Food and hoops: Tisdale’s 6,000 calorie diet

 

 

By Jeremy Werner

For most people, eating is a pleasure – although sometimes a guilty one. For Illinois sophomore Mike Tisdale, eating is a full-time job. The 7-foot-1 center’s day is filled with consuming as much as he can.

In the morning, Tisdale makes a big breakfast before heading to morning workouts. After workouts, he gulps down “a few” protein shakes before going home to eat a few platefuls of lunch. He’ll usually grab a pre-class snack and something again between and after classes.

After class, Tisdale heads to Ubben Basketball Facility for a couple hours’ break from the seemingly never-ending buffet line of his life.

The Riverton, Ill., native will eat a couple more platefuls for dinner and chug it down with a couple protein shakes or a 1,500-calorie weight gainer shake. Before he hits the bed, he makes sure to eat another snack and another shake.

It all amounts to about 6,000 calories a day, three times the recommended daily total for the average person. This has been Tisdale’s daily routine for a year in an attempt to add weight to his lanky frame.

“After you get done eating you’re sweating,” Tisdale said. “It’s not as easy as people think it is because eating that much, you’re full all day and feel sluggish sometimes.”

Tisdale arrived on campus looking like a walking skeleton with only 200 pounds to fill his 7-foot-1 body. Illinois coach Bruce Weber realized his newest center would need to gain weight to compete with the big bodies of the Big Ten, but he was surprised when Tisdale bought into the weight-gain program right away.

“It takes and effort and discipline to do that, and to me, that’s been the most impressive thing,” Weber said.

Tisdale’s effort has paid off. He has gained 35 pounds since last summer. More importantly, Weber said, Tisdale’s been able to maintain the weight, something the 7-footer has struggled with his entire life. Tisdale said at his skinniest he weighed 185 pounds during his junior year of high school.

“I’ve always been the tall, skinny kid and never been able to gain weight,” Tisdale said. “I mean I’d eat everything and other people’s food and not be able to gain weight.”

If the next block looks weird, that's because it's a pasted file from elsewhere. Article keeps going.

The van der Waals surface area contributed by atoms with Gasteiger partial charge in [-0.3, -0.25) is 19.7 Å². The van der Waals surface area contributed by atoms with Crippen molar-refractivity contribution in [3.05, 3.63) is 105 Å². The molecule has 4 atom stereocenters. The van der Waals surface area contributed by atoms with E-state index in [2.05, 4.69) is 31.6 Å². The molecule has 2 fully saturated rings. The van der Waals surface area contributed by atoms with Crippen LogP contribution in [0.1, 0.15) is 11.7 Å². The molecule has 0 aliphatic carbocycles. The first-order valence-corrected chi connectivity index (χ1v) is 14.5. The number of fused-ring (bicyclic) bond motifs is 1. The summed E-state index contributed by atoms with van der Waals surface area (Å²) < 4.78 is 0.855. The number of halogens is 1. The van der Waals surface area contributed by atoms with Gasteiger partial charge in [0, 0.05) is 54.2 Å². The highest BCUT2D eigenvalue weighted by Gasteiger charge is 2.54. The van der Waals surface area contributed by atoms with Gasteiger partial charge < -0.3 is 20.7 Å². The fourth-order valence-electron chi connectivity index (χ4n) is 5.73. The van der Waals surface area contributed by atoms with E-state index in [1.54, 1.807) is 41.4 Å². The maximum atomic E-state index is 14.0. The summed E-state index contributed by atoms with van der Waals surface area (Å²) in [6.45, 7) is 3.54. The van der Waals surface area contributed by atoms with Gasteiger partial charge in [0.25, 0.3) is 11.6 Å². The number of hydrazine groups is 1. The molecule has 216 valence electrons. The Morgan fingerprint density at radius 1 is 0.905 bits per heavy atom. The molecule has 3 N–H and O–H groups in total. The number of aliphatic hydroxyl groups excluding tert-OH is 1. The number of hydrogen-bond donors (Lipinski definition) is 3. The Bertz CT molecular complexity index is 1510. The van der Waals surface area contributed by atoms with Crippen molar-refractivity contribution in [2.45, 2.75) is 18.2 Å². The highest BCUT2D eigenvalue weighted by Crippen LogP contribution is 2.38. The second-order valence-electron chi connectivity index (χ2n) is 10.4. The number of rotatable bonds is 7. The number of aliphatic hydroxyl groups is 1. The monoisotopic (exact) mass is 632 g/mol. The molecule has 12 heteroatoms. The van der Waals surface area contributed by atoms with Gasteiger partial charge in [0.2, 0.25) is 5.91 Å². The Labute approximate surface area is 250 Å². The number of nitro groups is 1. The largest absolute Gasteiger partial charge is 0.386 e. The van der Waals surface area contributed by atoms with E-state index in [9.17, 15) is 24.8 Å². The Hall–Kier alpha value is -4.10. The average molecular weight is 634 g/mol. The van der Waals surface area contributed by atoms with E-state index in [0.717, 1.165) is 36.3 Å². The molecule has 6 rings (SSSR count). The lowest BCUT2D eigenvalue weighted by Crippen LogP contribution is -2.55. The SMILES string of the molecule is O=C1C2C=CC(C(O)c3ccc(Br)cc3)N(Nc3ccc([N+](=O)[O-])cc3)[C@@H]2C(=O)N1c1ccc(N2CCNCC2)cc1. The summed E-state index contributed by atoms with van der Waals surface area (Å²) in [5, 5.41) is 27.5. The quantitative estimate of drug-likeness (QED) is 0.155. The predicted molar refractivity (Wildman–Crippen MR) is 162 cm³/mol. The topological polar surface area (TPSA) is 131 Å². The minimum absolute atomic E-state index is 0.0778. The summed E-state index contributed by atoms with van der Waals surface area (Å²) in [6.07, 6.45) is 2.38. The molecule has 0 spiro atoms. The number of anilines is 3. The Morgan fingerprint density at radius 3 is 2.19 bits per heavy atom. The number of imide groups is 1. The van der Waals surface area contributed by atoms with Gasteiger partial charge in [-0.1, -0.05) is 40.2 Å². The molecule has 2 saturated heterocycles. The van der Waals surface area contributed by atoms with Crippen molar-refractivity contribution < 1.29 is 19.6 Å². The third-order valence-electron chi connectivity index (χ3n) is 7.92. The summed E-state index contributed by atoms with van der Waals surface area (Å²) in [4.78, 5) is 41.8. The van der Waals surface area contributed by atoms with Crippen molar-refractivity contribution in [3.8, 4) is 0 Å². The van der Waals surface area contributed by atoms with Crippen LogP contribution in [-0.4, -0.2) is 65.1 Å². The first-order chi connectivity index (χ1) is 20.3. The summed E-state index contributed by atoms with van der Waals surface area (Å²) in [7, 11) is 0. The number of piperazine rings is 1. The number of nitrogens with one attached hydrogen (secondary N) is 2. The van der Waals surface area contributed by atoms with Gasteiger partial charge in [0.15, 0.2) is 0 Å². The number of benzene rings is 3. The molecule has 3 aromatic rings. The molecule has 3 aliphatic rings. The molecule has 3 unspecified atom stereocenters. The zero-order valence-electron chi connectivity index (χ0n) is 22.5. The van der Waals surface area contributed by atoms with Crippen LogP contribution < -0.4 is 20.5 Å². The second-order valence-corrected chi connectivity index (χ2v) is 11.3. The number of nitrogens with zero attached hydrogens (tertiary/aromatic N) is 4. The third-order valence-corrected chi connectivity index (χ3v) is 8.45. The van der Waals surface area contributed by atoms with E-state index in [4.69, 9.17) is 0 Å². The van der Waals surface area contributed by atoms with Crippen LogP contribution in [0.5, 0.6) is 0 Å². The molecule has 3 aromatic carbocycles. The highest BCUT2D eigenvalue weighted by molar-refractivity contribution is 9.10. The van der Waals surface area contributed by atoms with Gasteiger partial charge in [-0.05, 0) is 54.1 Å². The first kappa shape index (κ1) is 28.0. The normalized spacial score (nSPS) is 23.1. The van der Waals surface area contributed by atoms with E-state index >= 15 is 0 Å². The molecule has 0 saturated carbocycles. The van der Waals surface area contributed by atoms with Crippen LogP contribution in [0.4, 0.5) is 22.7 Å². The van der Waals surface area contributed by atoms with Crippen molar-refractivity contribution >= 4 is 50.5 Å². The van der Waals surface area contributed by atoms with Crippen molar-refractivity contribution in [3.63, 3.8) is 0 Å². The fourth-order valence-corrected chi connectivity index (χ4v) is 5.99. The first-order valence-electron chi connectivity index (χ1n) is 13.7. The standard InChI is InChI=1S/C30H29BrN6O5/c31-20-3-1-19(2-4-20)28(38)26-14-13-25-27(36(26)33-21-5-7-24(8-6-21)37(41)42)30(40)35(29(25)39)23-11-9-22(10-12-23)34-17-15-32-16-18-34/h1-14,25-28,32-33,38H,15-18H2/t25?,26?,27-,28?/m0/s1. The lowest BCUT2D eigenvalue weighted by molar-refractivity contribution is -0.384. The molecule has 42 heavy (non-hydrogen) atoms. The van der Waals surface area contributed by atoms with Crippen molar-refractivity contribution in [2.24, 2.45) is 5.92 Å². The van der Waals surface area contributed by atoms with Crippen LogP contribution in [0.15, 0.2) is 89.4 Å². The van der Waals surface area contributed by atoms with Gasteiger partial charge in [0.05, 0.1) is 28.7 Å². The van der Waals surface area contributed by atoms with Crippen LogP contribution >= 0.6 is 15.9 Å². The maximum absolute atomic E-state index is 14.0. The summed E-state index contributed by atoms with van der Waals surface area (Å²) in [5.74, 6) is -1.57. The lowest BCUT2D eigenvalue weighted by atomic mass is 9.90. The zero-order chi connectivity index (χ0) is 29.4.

Tisdale’s weight gain allowed him to play in all 35 Illinois games last season, including two starts. As a freshman, he averaged 3.6 points and 1.7 rebounds per game.

Even though the number on the scale increased, Tisdale still has a ways to go before becoming a “brute.”

“He’d joke about the Wisconsin guys,” Weber said. “Half the time, he ended up out of bounds when he was trying to guard them. (Greg) Stiemsma was 280 and (Brian) Butch was 260, and he had no chance against those guys.”

Weber said Tisdale still needs to gain “about 20 (pounds) at least,” especially in his legs to gain more explosion for blocking and dunking and to be able to hold his ground against stronger defenders.

“The weight he’s put on, which I’m not sure if you could see it really, but it’s been more upper body,” Weber said. “But if you watched him last year, he’s so long. He doesn’t have a low center of gravity. His legs got to get stronger. He’s got to get a better base.”

With the graduations of Shaun Pruitt and Brian Randle, the Illini have holes to fill in the post. Tisdale and fellow sophomore Mike Davis – who also has struggled to gain weight – are the team’s most experienced post players with each averaging 10.4 minutes per game last season.

Weber hopes junior college transfer Dominique Keller who is 6-foot-7 and 235 pounds can be the bruiser Tisdale and Davis are not, but he said the sophomore duo will be key to Illinois’ success this season.

“It’s going to be different from (Pruitt),” Weber said. “They don’t have the body or the mass that (Pruitt) had. They don’t have the explosion Brian Randle has, but what they have and what they have to give, they have to be consistent with it.”

With potent shooters Jamar Smith and Kentucky transfer Alex Legion added to the backcourt, Tisdale knows his path to the starting lineup is through his defensive play and understands adding weight will only help him contend with the likes of Wisconsin.

If he hits a wall in his weight gain, teammate C.J. Jackson offered him a solution.

“I’ll give you 30 (pounds) of mine,” the 6-foot-8, 260 pound forward said.